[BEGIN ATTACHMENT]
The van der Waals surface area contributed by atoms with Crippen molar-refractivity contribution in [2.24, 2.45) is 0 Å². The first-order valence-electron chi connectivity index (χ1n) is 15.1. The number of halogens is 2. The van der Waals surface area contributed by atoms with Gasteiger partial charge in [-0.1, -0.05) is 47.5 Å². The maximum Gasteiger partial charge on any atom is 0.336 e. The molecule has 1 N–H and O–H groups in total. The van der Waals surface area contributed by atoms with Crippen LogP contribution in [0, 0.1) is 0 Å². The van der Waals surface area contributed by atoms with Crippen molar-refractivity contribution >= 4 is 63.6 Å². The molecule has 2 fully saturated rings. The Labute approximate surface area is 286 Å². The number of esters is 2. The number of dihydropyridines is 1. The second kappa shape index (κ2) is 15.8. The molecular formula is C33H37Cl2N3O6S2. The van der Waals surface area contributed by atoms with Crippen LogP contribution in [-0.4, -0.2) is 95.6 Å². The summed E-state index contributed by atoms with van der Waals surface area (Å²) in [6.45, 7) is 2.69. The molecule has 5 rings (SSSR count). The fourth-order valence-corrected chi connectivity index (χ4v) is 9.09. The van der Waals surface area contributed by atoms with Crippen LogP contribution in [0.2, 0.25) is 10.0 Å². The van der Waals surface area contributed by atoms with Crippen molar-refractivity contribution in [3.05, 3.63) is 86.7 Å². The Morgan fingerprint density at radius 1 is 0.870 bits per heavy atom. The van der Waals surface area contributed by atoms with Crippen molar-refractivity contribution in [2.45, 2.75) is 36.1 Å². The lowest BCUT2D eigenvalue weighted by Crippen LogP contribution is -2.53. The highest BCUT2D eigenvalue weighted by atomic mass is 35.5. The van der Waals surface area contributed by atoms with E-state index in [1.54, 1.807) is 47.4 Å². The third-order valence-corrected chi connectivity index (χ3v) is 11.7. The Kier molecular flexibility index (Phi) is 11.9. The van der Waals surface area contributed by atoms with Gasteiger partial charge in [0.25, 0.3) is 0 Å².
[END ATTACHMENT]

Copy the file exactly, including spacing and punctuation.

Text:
The van der Waals surface area contributed by atoms with Crippen molar-refractivity contribution in [2.24, 2.45) is 0 Å². The first-order valence-electron chi connectivity index (χ1n) is 15.1. The number of halogens is 2. The van der Waals surface area contributed by atoms with Gasteiger partial charge in [-0.1, -0.05) is 47.5 Å². The maximum Gasteiger partial charge on any atom is 0.336 e. The molecule has 1 N–H and O–H groups in total. The van der Waals surface area contributed by atoms with Crippen LogP contribution in [0, 0.1) is 0 Å². The van der Waals surface area contributed by atoms with Crippen molar-refractivity contribution >= 4 is 63.6 Å². The molecule has 2 fully saturated rings. The Labute approximate surface area is 286 Å². The number of esters is 2. The number of dihydropyridines is 1. The second kappa shape index (κ2) is 15.8. The molecular formula is C33H37Cl2N3O6S2. The van der Waals surface area contributed by atoms with Crippen LogP contribution in [-0.4, -0.2) is 95.6 Å². The summed E-state index contributed by atoms with van der Waals surface area (Å²) in [6.45, 7) is 2.69. The molecule has 5 rings (SSSR count). The fourth-order valence-corrected chi connectivity index (χ4v) is 9.09. The van der Waals surface area contributed by atoms with Crippen LogP contribution in [0.2, 0.25) is 10.0 Å². The van der Waals surface area contributed by atoms with Crippen molar-refractivity contribution in [3.05, 3.63) is 86.7 Å². The Morgan fingerprint density at radius 1 is 0.870 bits per heavy atom. The van der Waals surface area contributed by atoms with Crippen molar-refractivity contribution in [2.45, 2.75) is 36.1 Å². The lowest BCUT2D eigenvalue weighted by Crippen LogP contribution is -2.53. The highest BCUT2D eigenvalue weighted by atomic mass is 35.5. The van der Waals surface area contributed by atoms with E-state index in [1.54, 1.807) is 47.4 Å². The third-order valence-corrected chi connectivity index (χ3v) is 11.7. The Kier molecular flexibility index (Phi) is 11.9. The van der Waals surface area contributed by atoms with Gasteiger partial charge in [0.25, 0.3) is 0 Å².